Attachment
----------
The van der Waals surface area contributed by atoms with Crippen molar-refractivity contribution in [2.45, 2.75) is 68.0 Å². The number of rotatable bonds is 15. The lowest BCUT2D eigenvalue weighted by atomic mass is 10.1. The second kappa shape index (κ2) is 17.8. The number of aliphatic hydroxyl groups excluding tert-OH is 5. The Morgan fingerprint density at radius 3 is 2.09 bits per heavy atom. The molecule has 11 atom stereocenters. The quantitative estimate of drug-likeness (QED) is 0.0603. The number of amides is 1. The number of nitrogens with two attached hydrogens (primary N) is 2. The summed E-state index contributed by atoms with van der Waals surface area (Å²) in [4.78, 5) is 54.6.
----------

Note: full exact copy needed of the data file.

The van der Waals surface area contributed by atoms with Crippen molar-refractivity contribution in [2.45, 2.75) is 68.0 Å². The number of rotatable bonds is 15. The lowest BCUT2D eigenvalue weighted by atomic mass is 10.1. The second kappa shape index (κ2) is 17.8. The number of aliphatic hydroxyl groups excluding tert-OH is 5. The Morgan fingerprint density at radius 3 is 2.09 bits per heavy atom. The molecule has 11 atom stereocenters. The quantitative estimate of drug-likeness (QED) is 0.0603. The number of amides is 1. The number of nitrogens with two attached hydrogens (primary N) is 2. The summed E-state index contributed by atoms with van der Waals surface area (Å²) in [4.78, 5) is 54.6.